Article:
After the battle, General Santa Anna questioned Joe and asked him to identify the bodies of Travis, Crockett, and James Bowie. Later, in an effort to impress him with the size of the Mexican Army, Santa Anna invited Joe to witness a grand review. After being kept prisoner in San Antonio for several days, Joe escaped, meeting Ben and the Dickinsons on the road later.
After the Revolution, Joe was turned over to John Rice Jones as part of the settlement on Travis’ estate. On 21 April 1837, Joe escaped, along with a Mexican worker, taking two horses with them. Jones posted an advertisement that ran in the Telegraph and Texas Register for over three months. He offered $50.00 for the return of the two men and horses. The public notice described Joe as being “about twenty-five years of age, five feet ten or eleven inches high, very black and good countenance: had on when he left… a dark mixed satinet round jacket and new-white cotton pantaloons.”
Although Joe was with Travis for only two years, later circumstances indicate that they may have known each other earlier in Alabama, and their relationship may have been much deeper than one would expect between a master and his slave. After escaping from Jones, Joe did not make his way north, or south into Mexico, to gain his freedom as one would expect. Instead, there are stories that he made his way to Conecuh County, Alabama, the home of the Travis family. There, he delivered the first news they received of the Alamo and the death of Travis. It is hard to imagine the dangers an escaped slave must have faced, traveling through four southern states and crossing the Mississippi River en route. After fulfilling his duty to Travis, as he saw it, Joe remained in Alabama until his death.
Joe and Ben were not the first African Americans involved in the struggle for the Alamo. In December of 1835, the Texian Army besieged the Mexican garrison soldiers of General Martin Perfecto de Cos in Bexar and the Alamo. One of their chief scouts was a free Black man, Hendrick Arnold. Arnold was the son-in-law of the famous Deaf Smith, being married to the daughter of Smith’s wife by her first marriage.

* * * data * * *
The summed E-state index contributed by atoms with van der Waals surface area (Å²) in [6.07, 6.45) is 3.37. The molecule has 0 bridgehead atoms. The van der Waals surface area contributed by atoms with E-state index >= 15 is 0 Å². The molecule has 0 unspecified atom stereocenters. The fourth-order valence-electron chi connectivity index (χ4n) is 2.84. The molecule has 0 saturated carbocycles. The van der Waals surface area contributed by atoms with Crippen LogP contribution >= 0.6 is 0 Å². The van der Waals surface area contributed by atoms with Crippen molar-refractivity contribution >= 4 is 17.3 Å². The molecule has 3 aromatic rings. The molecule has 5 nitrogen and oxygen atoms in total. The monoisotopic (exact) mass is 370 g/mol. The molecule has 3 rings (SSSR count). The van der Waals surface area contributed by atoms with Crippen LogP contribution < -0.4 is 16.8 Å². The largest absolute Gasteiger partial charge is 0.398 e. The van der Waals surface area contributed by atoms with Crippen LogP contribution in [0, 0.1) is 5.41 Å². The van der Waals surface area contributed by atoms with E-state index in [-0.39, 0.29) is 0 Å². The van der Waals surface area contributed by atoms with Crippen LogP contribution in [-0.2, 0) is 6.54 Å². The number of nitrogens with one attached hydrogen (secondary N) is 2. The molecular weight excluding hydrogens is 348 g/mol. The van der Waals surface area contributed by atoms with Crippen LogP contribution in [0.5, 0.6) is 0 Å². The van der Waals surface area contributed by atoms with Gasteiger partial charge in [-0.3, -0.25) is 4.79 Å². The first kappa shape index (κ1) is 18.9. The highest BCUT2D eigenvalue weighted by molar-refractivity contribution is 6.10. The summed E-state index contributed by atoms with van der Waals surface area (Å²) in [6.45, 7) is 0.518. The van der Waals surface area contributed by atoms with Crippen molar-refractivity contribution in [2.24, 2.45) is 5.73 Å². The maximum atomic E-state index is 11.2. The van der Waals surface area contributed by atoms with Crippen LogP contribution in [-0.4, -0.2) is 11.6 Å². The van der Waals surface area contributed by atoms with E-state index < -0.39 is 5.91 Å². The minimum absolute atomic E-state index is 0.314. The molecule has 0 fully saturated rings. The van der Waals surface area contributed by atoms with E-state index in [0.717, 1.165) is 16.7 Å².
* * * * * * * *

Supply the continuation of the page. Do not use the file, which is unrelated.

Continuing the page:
Another Black Texian present in December was a free man named Greenbury B. Logan. Logan was a private in Captain John York’s Company of Volunteers. He was one of the brave Texians who accepted the challenge to “follow old Ben Milam into San Antonio,” and was a participant in the vicious street fighting from the 5th to the 10th.” The Texians divided the attacking force into two divisions, with York’s company being one of the six companies under the direct command of Colonel Benjamin Rush Milam. Private Logan was severely wounded during the battle and is on the casualty report prepared on the 17th by Samuel Stivers and Dr. Amos Pollard. Logan must have left Bexar some time before mid-January because he does not appear on the muster roll which Lieutenant Colonel James C. Neill prepared at that time. After the revolution, Logan was issued a Donation Certificate for 640 acres of land for having taken part in the battle. He was still living in 1881.
Ironically, while G. B. Logan was still recovering from the effects of the wound he received in the cause of Texas liberty, Don Carlos Barret, of the committee on state and judiciary at the Council Hall in San Felipe, submitted a formal proposal barring free blacks from emigrating to Texas. His contention was that “the residence of such free Negroes and mulattos among us, would prove an evil difficult to be remedied should it once be tolerated… The infusion of dissatisfaction and disobedience into the brain of the honest and contented slave, by vagabond free Negroes who, denied the society of whites, from necessity or choice, associate with persons of their own color.”
For any free Negro already residing in Texas, Barret wanted it made “lawful for any citizen of Texas to apprehend said Negro or mulatto and take him or her before the judge or alcalde of the municipality in which he or she may be apprehended.” The state would sell the “apprehended” person at public auction. The proceeds of the sale would be split, one third going to the person who seized the free black and the remainder going to the state treasury.